The internet and wireless communications become a regular part of our daily lives, which has led to several helpful conveniences. For instance, location-based services for apps Google Maps, Uber, and Foursquare can make it easier to get where you need to be or find new places in your local community. Additionally, social media platforms often encourage people to share personal information about where they live for the sake of getting more personalized ads or connecting with friends.
However, while these apps and service might make our lives more convenient in some ways, they also present some serious risks. What might seem harmless at first glance can present issues ranging from irritating to potential dangerous. To protect yourself, it is important to know what kind of location-based data you are sharing online and how this data could potentially be used.
What Is Geo-Tagging?
Geo-Tagging is the process of adding location information in the form of geographical identification metadata to various media, including photos, videos, SMS messages, and website posts. This information can include co-ordinates (latitude and longitude), bearings, distances, and place names. Most location-based services offered by apps and internet-capable devices use some form of Geo-Tagging, typically powered through the global positioning system (GPS) or satellite positioning used by your computer, network, or mobile device.
How Is It Used?
Geo-Tagging serves a variety of different purposes. For mobile devices, one of the most common uses of Geo-Tagging is to associate a location with the pictures or video shot by smartphone camera or recording device. This can confirm where exactly a picture or video was taken, which can be useful for several reasons. Many apps also use geotagging to provide directions or targeted advertising. Additionally, most social networks and their related services have some form of geo-tagging to track the location of their subscribers, allowing users to include information in their posts that highlights their current location.
What Are The Downsides?
Geo-Tagging can be very useful, but it comes with a number of potential risks for users. For one, location services and other apps that use Geo-Tagging could sell your information to advertisers, who can then use this data to provide you with targeted advertising based on your position. This can quickly result in lots of unwanted spam. New changes are being made that require mobile apps to ask for permission to use such data, but it’s still easy to give permission without realizing if you aren’t fully paying attention.
More importantly though, there are serious privacy and safety risks involved in the use of Geo-Tagging. If you give enough information about your current whereabouts, it can allow malicious parties to target you and your loved ones. For instance, thieves can find out where you live, then target your home after seeing posts showing that you’re on vacation. Alternatively, if someone has personal issues with your or a loved one, Geo-Tagging can tell them exactly where they can find you.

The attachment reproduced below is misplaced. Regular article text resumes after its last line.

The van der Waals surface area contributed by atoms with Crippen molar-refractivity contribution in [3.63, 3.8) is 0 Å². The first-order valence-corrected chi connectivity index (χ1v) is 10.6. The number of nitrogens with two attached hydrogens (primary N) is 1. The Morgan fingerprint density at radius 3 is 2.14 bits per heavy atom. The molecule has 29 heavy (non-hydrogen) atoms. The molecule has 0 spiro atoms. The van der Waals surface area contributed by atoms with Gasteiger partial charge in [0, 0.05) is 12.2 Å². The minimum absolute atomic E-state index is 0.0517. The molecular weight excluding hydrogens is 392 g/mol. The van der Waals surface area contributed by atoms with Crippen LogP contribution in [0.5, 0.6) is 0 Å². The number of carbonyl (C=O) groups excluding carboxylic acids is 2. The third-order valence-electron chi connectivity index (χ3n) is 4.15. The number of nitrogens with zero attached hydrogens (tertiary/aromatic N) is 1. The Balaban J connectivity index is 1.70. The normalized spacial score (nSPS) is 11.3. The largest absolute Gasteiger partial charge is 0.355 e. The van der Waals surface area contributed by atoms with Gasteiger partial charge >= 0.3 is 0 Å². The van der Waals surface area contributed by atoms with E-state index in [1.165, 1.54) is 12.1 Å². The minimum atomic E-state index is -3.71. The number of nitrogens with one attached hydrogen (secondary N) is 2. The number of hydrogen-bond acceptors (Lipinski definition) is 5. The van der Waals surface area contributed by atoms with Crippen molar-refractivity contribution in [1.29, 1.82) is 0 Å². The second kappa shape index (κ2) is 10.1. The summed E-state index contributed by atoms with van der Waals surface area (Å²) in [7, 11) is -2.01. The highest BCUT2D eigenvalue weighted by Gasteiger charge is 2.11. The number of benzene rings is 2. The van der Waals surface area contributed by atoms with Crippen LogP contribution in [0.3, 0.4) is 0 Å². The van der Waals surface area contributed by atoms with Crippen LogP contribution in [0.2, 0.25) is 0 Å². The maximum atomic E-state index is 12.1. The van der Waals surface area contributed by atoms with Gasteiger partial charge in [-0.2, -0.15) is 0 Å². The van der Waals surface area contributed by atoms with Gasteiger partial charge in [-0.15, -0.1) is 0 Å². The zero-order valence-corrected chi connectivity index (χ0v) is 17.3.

If you want to keep your whereabouts as private as possible, you should consider disabling Geo-Tagging and location tracking on your apps, photos, and devices. For smartphones and other mobile devices, permissions for Geo-Tagging are typically included under Location Services or Location & Security settings. From there, you can enable or disable the use of Geo-Tagging on your device.
Specific applications and social media platforms also have permissions regarding the use of Geo-Tagging and location data, which can typically be found under Privacy, Security, or Location settings, depending on the app/platform. Note that if you still want to use location services, many apps have options to make your location data non searchable and unavailable to the public. This at the very least adds an additional layer of security.
Beyond disabling track on your devices and apps though, you should also be more cautious of the information that you share online, along with teaching your children or other younger family members to do the same. Even posting a seemingly innocent photo or making regular updates pointing out your daily schedule can provide a lot of information. It’s easy to think that only your friends and family can see what you post, but you should always act under the assumption that ANYONE could.
Going forward, consider whether the convenience offered by Geo-Tagging is worth the potential risks. Most people probably don’t think about the downsides of location tracking, oblivious of just how much information they are making public. By being aware of these potential risks, you can make better and more informed decisions about which apps you allow to track your location.